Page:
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Introduction

This document explains web user interfaces and application programming interfaces that were developed by Neuroinformatics Platform (NIP) during the Ramp-Up phase of the Human Brain Project (HBP) that took place between October 2013 and March 2016. The applications are directly available for users and their first versions were launched at the end of the Ramp-Up phase.

This user manual is composed of 3 subsections:

  1. An overview of all web applications available in the platform:
    a. Search
    b. Multi-resolution Atlas Viewer
    c. Ontology Viewer
    d. Registration App
    e. KnowledgeSpace
  2. An overview of the programmatic interfaces (APIs) available in the platform:
    a. Ksearch
    b. Scigraph
    c. Voxel Brain
    d. Image Service
    e. HBP-PROV Validator
    f. REST APIs Demo
  3. Some general information about the project

One of the main aspects of the platform is to bring together all available HBP neuroscientific data and make them accessible to the users. For accessing available data, we developed a Search application which helps neuroscientists find and download data registered in the NIP through free text and semantic tags queries.

For accessing available brain imaging datasets that are currently registered in the NIP, we developed the Multi-resolution Atlas Viewer application to explore the image datasets in several brain atlas spaces of different species. This interactive viewer allows users to specifically target a brain region in one of the three orientations (sagittal, coronal and axial) by showing brain regions as overlay on top of the images. Moreover, by clicking on the brain region, we could get information about other available datasets from KnowledgeSpace such as physiology, expression, morphology etc.

During data integration process and making data accessible through the user interfaces, we use many different ontology terms. To make it easier for users to view available ontologies in the NIP, we have developed the Ontology Viewer. This application shows ontologies and the ontology terms (concepts) they define as well as how those terms are related to each other through relations. Descriptions of ontologies and ontology terms can be retrieved.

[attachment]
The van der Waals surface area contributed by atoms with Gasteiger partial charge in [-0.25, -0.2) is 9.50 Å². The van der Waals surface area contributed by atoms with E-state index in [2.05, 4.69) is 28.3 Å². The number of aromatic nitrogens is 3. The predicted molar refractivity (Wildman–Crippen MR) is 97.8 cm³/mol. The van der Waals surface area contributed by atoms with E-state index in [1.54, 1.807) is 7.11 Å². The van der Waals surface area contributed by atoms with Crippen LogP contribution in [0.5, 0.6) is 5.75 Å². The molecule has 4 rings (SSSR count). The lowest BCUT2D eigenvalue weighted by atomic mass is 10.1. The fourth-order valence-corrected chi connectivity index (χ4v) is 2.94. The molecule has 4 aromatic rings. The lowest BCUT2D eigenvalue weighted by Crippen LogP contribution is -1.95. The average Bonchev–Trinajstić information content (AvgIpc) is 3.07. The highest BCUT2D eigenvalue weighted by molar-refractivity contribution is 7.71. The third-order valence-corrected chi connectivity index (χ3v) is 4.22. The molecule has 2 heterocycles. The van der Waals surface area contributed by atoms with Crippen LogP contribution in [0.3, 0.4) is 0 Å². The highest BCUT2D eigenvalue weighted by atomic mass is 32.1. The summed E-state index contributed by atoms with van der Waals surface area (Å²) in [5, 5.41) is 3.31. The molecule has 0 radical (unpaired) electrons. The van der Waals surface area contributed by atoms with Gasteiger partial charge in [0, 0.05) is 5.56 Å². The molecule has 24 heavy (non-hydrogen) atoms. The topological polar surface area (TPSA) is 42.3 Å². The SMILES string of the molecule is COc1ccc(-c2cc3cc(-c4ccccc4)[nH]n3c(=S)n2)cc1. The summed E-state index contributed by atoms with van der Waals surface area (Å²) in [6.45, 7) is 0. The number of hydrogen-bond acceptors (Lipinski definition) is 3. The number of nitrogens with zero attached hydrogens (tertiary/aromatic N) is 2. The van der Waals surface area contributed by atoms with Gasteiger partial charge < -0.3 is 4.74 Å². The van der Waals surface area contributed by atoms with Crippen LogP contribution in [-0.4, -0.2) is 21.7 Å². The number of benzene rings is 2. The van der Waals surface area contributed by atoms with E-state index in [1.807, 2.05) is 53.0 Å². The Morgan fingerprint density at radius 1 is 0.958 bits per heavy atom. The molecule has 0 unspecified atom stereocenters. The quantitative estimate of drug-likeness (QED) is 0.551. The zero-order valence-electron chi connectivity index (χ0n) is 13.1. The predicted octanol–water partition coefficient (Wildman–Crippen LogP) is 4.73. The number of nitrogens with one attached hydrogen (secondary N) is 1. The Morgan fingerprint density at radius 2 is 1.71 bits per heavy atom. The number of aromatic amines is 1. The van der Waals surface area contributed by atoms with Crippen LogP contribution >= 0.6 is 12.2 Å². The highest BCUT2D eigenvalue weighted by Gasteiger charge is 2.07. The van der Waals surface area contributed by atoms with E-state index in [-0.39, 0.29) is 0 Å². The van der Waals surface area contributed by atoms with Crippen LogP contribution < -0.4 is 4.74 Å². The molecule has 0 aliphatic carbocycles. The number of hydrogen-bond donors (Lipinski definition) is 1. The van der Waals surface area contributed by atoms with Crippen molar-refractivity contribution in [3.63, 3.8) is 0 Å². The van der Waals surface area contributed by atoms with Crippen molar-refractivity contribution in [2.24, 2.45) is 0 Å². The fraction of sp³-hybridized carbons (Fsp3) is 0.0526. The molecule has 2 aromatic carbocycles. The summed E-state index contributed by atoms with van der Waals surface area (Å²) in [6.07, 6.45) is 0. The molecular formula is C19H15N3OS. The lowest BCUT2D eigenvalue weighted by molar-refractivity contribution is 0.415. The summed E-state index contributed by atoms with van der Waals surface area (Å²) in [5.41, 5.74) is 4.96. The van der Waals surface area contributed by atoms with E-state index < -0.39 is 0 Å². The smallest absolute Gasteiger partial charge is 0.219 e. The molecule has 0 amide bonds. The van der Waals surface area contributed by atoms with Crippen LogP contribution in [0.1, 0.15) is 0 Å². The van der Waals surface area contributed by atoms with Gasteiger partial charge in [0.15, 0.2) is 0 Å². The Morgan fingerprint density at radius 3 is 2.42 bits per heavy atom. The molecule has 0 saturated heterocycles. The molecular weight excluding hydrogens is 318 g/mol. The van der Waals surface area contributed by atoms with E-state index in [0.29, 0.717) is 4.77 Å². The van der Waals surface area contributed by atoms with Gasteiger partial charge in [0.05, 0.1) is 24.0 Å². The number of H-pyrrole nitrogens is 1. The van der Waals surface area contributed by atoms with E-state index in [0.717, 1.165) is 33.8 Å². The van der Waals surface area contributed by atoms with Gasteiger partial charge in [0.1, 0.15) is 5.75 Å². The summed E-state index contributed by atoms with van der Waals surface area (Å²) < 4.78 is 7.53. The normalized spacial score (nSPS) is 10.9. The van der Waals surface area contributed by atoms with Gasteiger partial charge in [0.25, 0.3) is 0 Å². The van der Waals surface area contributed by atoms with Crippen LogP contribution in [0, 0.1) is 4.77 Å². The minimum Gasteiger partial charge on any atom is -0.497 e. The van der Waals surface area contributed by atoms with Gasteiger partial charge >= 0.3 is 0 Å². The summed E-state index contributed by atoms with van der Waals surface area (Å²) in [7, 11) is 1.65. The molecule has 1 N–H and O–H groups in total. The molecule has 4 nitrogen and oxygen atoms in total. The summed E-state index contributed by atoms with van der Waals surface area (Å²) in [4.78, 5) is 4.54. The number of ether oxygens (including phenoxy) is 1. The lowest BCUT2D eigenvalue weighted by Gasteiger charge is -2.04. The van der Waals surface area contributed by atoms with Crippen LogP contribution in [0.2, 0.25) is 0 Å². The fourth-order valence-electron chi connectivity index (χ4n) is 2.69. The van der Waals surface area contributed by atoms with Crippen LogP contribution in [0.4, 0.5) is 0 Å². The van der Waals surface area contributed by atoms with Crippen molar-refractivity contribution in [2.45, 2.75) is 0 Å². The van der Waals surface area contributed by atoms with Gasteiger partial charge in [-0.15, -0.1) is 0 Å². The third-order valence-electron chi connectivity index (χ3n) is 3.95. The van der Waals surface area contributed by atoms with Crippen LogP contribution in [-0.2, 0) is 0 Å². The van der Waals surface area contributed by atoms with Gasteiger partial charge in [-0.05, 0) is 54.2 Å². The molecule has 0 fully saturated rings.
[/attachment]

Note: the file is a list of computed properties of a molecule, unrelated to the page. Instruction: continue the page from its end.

Neuroscientific data can be registered into the platform in different ways. One of the readily available application is called Registration app and it is a web application allowing an authenticated user to submit experimental datasets and their corresponding metadata to the NIP. The main metadata to provide for any data submission are defined in Minimal Information for Neuroscience Datasets (MINDS).

The KnowledgeSpace is a community encyclopedia linking brain research concepts to data, models, and literature. It provides ontologies as defined by the Neuroscience Information Framework (NIF). The Neuroinformatics Platform relies on some of these ontologies to describe the scientific concepts describing the data we integrate in the platform.

To support above mentioned web applications or user interfaces, we have developed backend programmatic interfaces. The second part of the documentation is intended mainly at developers wishing to connect with the NIP through a programmatic interface.

Ksearch is the search component of the NIP. It is a REST API allowing search for curated datasets using different filters that are mainly taken from MINDS. Its main features are full text search, boolean search, filtering to narrow down, query expansion through term synonyms and specialisation, and documents aggregation such as search results could be grouped by data modality, brain regions or by other metadata available in MINDS.

Scigraph REST API is the NIP ontology service and it is graph based. As such, it provides read access to neuroscience related ontologies (brain regions, cell types, species, measurement methods etc.) used in the NIP. As a REST API, Scigraph is best suited for programmatic usage and can be involved in most data integration pipelines whenever ontology data access is needed. Ontology terms, properties or attributes of the ontology term which describe further the term, and relations which links ontology terms could be retrieved from Scigraph.

Voxel Brain REST service provides access to volumetric brain atlas and their annotation layers in the form of voxels. Several use cases were described in detail with real life examples. User could query available voxel brains and their unique identification numbers, and later on could ask to retrieve voxels that are tagged as any brain region within that voxel brain release.

Image Service provides access to image tiles through REST API operation request. Image tiles are created at different zoom levels for sagittal, coronal and/or axial orientations, in order to display two dimensional large images (captured from brain slices) of brain imaging dataset (volumetric) through browser. All tiles of each orientations are written into one single file as stacks in BBIC format. Image Service also provides meta information about the brain image stack file structure and content through operation request.

HBP-PROV Validator REST service provides the ability to check the correctness of an HBP-PROV file instance syntactically and semantically. Syntactic check verifies that the format is correct against the corresponding Json schema, this encompasses the naming and cardinality of entities as well as their attributes. Semantic validation uses custom validation rules that can perform neuroscience oriented verifications as well as other aspects that a JSON schema cannot enforce.

For users who would like access our APIs using iPython Notebooks, several demos have been prepared for Ontology API, KnowledgeGraph API and Voxel Brain API.